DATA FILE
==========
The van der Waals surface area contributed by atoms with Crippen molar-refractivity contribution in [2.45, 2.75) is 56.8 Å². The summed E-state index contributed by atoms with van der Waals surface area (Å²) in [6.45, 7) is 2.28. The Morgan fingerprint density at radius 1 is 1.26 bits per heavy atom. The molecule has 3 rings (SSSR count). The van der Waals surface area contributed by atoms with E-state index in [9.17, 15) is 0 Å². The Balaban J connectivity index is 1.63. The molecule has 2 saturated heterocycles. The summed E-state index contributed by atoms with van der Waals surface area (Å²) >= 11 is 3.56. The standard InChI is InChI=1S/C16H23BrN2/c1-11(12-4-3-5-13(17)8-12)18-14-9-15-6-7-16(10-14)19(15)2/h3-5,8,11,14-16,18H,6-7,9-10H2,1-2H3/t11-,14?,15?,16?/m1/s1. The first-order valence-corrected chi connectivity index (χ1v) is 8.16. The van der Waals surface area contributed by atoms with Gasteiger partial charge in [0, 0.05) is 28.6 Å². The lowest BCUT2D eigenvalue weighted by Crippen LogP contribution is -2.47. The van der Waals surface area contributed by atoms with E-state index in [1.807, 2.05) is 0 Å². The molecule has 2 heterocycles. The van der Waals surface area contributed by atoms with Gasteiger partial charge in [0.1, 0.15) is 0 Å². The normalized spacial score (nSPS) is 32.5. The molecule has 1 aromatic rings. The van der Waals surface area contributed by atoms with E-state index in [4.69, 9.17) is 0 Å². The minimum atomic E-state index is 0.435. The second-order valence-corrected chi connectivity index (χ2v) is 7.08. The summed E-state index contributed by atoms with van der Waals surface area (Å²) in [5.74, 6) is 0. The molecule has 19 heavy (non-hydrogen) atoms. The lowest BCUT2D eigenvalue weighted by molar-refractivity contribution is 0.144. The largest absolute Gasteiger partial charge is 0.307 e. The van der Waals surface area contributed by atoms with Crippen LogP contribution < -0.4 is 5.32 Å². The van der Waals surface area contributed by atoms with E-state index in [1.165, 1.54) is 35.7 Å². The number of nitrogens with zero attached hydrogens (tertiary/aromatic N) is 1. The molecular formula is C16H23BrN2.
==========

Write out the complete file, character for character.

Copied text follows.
The van der Waals surface area contributed by atoms with Crippen molar-refractivity contribution in [2.45, 2.75) is 56.8 Å². The summed E-state index contributed by atoms with van der Waals surface area (Å²) in [6.45, 7) is 2.28. The Morgan fingerprint density at radius 1 is 1.26 bits per heavy atom. The molecule has 3 rings (SSSR count). The van der Waals surface area contributed by atoms with E-state index in [9.17, 15) is 0 Å². The Balaban J connectivity index is 1.63. The molecule has 2 saturated heterocycles. The summed E-state index contributed by atoms with van der Waals surface area (Å²) >= 11 is 3.56. The standard InChI is InChI=1S/C16H23BrN2/c1-11(12-4-3-5-13(17)8-12)18-14-9-15-6-7-16(10-14)19(15)2/h3-5,8,11,14-16,18H,6-7,9-10H2,1-2H3/t11-,14?,15?,16?/m1/s1. The first-order valence-corrected chi connectivity index (χ1v) is 8.16. The van der Waals surface area contributed by atoms with Gasteiger partial charge in [0, 0.05) is 28.6 Å². The lowest BCUT2D eigenvalue weighted by Crippen LogP contribution is -2.47. The van der Waals surface area contributed by atoms with E-state index in [1.807, 2.05) is 0 Å². The molecule has 2 heterocycles. The van der Waals surface area contributed by atoms with Gasteiger partial charge in [0.1, 0.15) is 0 Å². The normalized spacial score (nSPS) is 32.5. The molecule has 1 aromatic rings. The van der Waals surface area contributed by atoms with E-state index in [4.69, 9.17) is 0 Å². The minimum atomic E-state index is 0.435. The second-order valence-corrected chi connectivity index (χ2v) is 7.08. The summed E-state index contributed by atoms with van der Waals surface area (Å²) in [5.74, 6) is 0. The molecule has 19 heavy (non-hydrogen) atoms. The lowest BCUT2D eigenvalue weighted by molar-refractivity contribution is 0.144. The largest absolute Gasteiger partial charge is 0.307 e. The van der Waals surface area contributed by atoms with Crippen LogP contribution < -0.4 is 5.32 Å². The van der Waals surface area contributed by atoms with E-state index in [1.165, 1.54) is 35.7 Å². The number of nitrogens with zero attached hydrogens (tertiary/aromatic N) is 1. The molecular formula is C16H23BrN2.